This paper investigates whether learning contingency-awareness and controllable aspects of an environment can lead to better exploration in reinforcement learning. To investigate this question, we consider an instantiation of this hypothesis evaluated on the Arcade Learning Element (ALE). In this study, we develop an attentive dynamics model (ADM) that discovers controllable elements of the observations, which are often associated with the location of the character in Atari games. The ADM is trained in a self-supervised fashion to predict the actions taken by the agent. The learned contingency information is used as a part of the state representation for exploration purposes. We demonstrate that combining A2C with count-based exploration using our representation achieves impressive results on a set of notoriously challenging Atari games due to sparse rewards. For example, we report a state-of-the-art score of >6600 points on Montezuma's Revenge without using expert demonstrations, explicit high-level information (e.g., RAM states), or supervised data. Our experiments confirm that indeed contingency-awareness is an extremely powerful concept for tackling exploration problems in reinforcement learning and opens up interesting research questions for further investigations.
Deep reinforcement learning methods traditionally struggle with tasks where environment rewards are particularly sparse. One successful method of guiding exploration in these domains is to imitate trajectories provided by a human demonstrator. However, these demonstrations are typically collected under artificial conditions, i.e. with access to the agent’s exact environment setup and the demonstrator’s action and reward trajectories. Here we propose a method that overcomes these limitations in two stages. First, we learn to map unaligned videos from multiple sources to a common representation using self-supervised objectives constructed over both time and modality (i.e. vision and sound). Second, we embed a single YouTube video in this representation to learn a reward function that encourages an agent to imitate human gameplay. This method of one-shot imitation allows our agent to convincingly exceed human-level performance on the infamously hard exploration games Montezuma’s Revenge, Pitfall! and Private Eye for the first time, even if the agent is not presented with any environment rewards.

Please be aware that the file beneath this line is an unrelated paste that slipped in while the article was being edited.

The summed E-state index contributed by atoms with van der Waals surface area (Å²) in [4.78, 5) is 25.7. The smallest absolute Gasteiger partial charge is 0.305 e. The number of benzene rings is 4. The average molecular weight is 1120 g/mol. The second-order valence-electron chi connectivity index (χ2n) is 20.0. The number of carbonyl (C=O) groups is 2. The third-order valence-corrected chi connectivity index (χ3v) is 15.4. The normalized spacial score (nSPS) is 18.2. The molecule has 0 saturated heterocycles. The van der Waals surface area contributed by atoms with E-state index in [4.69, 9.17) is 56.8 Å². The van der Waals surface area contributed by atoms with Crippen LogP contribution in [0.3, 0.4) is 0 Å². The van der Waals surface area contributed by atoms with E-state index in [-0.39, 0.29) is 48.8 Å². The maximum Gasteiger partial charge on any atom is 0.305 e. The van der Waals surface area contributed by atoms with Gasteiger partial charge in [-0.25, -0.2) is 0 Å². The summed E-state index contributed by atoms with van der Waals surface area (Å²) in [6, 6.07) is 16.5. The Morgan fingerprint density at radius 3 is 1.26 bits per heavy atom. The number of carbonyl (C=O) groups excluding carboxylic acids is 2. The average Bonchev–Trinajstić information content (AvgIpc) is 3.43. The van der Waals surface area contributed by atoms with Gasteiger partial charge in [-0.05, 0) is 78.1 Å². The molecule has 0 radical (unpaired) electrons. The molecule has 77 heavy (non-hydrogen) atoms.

We introduce an exploration bonus for deep reinforcement learning methods that is easy to implement and adds minimal overhead to the computation performed. The bonus is the error of a neural network predicting features of the observations given by a fixed randomly initialized neural network. We also introduce a method to flexibly combine intrinsic and extrinsic rewards. We find that the random network distillation (RND) bonus combined with this increased flexibility enables significant progress on several hard exploration Atari games. In particular we establish state of the art performance on Montezuma's Revenge, a game famously difficult for deep reinforcement learning methods. To the best of our knowledge, this is the first method that achieves better than average human performance on this game without using demonstrations or having access to the underlying state of the game, and occasionally completes the first level.
We consider an agent's uncertainty about its environment and the problem of generalizing this uncertainty across states. Specifically, we focus on the problem of exploration in non-tabular reinforcement learning. Drawing inspiration from the intrinsic motivation literature, we use density models to measure uncertainty, and propose a novel algorithm for deriving a pseudo-count from an arbitrary density model. This technique enables us to generalize count-based exploration algorithms to the non-tabular case. We apply our ideas to Atari 2600 games, providing sensible pseudo-counts from raw pixels. We transform these pseudo-counts into exploration bonuses and obtain significantly improved exploration in a number of hard games, including the infamously difficult Montezuma's Revenge.
Exploitation versus exploration is a critical topic in reinforcement learning. This post introduces several common approaches for better exploration in Deep RL. Exploitation versus exploration is a critical topic in Reinforcement Learning. We'd like the RL agent to find the best solution as fast as possible. However, in the meantime, committing to solutions too quickly without enough exploration sounds pretty bad, as it could lead to local minima or total failure. Modern RL algorithms that optimize for the best returns can achieve good exploitation quite efficiently, while exploration remains more like an open topic. I would like to discuss several common exploration strategies in Deep RL here. As this is a very big topic, my post by no means can cover all the important subtopics. I plan to update it periodically and keep further enriching the content gradually in time. As a quick recap, let's first go through several classic exploration algorithms that work out pretty well in the multi-armed bandit problem or simple tabular RL. Good exploration becomes especially hard when the environment rarely provides rewards as feedback or the environment has distracting noise.